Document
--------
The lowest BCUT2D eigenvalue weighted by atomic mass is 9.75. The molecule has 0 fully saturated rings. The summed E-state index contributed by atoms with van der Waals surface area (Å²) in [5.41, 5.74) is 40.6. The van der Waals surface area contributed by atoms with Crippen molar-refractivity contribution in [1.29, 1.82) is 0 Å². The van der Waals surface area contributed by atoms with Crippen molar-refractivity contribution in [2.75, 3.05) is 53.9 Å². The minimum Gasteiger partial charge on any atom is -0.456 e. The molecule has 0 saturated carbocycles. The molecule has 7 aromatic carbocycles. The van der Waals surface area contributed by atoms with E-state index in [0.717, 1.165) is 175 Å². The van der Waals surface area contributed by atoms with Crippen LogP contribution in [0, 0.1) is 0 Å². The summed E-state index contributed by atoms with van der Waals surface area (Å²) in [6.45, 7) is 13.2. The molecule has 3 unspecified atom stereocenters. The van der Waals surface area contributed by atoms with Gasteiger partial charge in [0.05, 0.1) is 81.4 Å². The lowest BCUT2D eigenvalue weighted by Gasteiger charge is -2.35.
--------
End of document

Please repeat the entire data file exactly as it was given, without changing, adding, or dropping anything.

The lowest BCUT2D eigenvalue weighted by atomic mass is 9.75. The molecule has 0 fully saturated rings. The summed E-state index contributed by atoms with van der Waals surface area (Å²) in [5.41, 5.74) is 40.6. The van der Waals surface area contributed by atoms with Crippen molar-refractivity contribution in [1.29, 1.82) is 0 Å². The van der Waals surface area contributed by atoms with Crippen molar-refractivity contribution in [2.75, 3.05) is 53.9 Å². The minimum Gasteiger partial charge on any atom is -0.456 e. The molecule has 0 saturated carbocycles. The molecule has 7 aromatic carbocycles. The van der Waals surface area contributed by atoms with E-state index in [0.717, 1.165) is 175 Å². The van der Waals surface area contributed by atoms with Crippen LogP contribution in [0, 0.1) is 0 Å². The summed E-state index contributed by atoms with van der Waals surface area (Å²) in [6.45, 7) is 13.2. The molecule has 3 unspecified atom stereocenters. The van der Waals surface area contributed by atoms with Gasteiger partial charge in [0.05, 0.1) is 81.4 Å². The lowest BCUT2D eigenvalue weighted by Gasteiger charge is -2.35.